Considering the current state of global political upheaval and uncertainty, Evan Davis, presenter of Newsnight and formerly the BBC’s economics editor, was the right chair for this year’s CESA Conference. The economic, political and legal ramifications of Brexit were, unsurprisingly, hot button topics throughout the conference, both throughout a varied speaker programme and with attendees during networking sessions.
The conference was held at the Marriott Forest of Arden in Birmingham on 18 November and produced in association with CESA, Cedabond, ENSE and FCSI UK & Ireland.
While the conference retained the air of “cautious optimism” CESA reported in its recent business barometer, the myriad of challenges its members, many of whom also FCSI members, will face in 2017 were in evidence. “We’ve been dealt one or two curve balls this year,” said Davis in his opening address. “Keeping your head is the absolute key in a time where any morsel of information can be exaggerated.”
The opening speaker session featured an economic update from Davis, a political viewpoint of Brexit from former MEP Malcolm Harbour and a focus on the legal implications from Euclid Law’s Oliver Bretz.
Davis posited a working assumption of the UK’s “rebalanced economy” which stated that, while trade with the EU is unlikely to be easier for the UK than it is now, trade with the rest of the world is “likely to be easier”. The UK, Davis noted, could ultimately end up with an economy 5% smaller than pre-Brexit, but this could be deemed “worth it” by many observers because of the opportunities presented as “a new global hub develops in a post geography age.”
Spotlight on the industry
Doug Fryett of Doug Fryett Consulting Group presented the findings of specially commissioned research from CESA aiming to ascertain if the foodservice supply chain is meeting the needs of the end-user/operator community. “Our biggest challenge is to find new and innovative ways to bring value to the end user/operator,” said Fryett. “We need to morph from a supply chain mentality to a value chain mentality.”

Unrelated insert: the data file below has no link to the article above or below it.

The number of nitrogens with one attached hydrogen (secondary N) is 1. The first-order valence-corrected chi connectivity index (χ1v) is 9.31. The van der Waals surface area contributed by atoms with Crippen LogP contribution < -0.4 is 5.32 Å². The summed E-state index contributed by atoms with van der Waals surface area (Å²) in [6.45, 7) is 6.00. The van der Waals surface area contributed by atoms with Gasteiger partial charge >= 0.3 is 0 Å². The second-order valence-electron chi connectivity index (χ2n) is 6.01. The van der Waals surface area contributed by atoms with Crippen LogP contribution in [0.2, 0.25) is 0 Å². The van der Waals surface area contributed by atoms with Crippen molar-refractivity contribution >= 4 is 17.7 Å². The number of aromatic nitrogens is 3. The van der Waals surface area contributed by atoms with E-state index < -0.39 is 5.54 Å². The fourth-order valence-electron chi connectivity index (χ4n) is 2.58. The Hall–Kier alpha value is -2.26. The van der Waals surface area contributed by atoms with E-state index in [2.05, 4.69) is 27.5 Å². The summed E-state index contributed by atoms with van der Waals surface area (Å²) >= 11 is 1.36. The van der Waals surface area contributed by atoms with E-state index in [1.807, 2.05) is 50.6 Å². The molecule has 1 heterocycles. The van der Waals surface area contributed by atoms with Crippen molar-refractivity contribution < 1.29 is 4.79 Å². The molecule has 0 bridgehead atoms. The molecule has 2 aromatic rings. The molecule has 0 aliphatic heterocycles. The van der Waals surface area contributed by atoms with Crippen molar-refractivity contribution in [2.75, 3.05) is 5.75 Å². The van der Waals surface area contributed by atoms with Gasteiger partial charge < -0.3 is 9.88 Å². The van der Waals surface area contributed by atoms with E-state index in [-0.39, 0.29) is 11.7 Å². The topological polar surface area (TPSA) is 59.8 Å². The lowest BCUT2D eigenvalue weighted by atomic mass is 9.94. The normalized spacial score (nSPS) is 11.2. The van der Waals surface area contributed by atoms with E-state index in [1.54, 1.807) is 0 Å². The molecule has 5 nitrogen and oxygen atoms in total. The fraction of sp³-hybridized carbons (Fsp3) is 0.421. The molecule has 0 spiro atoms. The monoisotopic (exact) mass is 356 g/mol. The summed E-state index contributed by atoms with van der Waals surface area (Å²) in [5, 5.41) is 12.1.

Design consultants asked to identify their most pressing ‘pain’ points in the survey said overhead and cost reduction, raising food costs, consistent food quality and food safety were their top four concerns.
Fryett also chaired a panel session debating the findings of the research. The panel consisted of Gareth Sefton FCSI, Andy Jones of AJ Consulting, Julian Shine of Shine Machinery, David Riley of Hobart UK and Graham Skinner of Serviceline.
“We get the best results on a project when we have direct contact with the end user,” said Sefton. “What we do does not work unless we’re engaging with them. Understand your customer. It’s just as important to speak to the pot washer and sous chef as the manager.”
The conference also featured an update on CESABIM from Stuart Campbell of Specifi, while Mark Bew, chair of HM Government Construction BIM Task Group discussed BIM’s role in the digital economy.
The conference also saw Julian Edwards FCSI, the new chair of FCSI UK & Ireland, addressing attendees. His message was one of “business is usual” for FCSI in the UK as he promoted a forthcoming members lunch on 8 December that will see the “biggest turnout of members ever.”
World Cup-winning rugby legend Matt Dawson gave a rousing keynote at the close. At a gala dinner after the conference, Mick Shaddock, former CESA chair and recently retired managing director of Victor Manufacturing, was named the winner of the Outstanding Contribution to the Catering Equipment Industry Award for 2016.
FCSI member Glenn Roberts, the chair elect of CESA, presented Shaddock with his award. “It’s a great honour and privilege to present this year’s award to such a worthy and distinguished person,” he said. “He is known to every one of us and is absolutely one of those who we are all proud to work with.”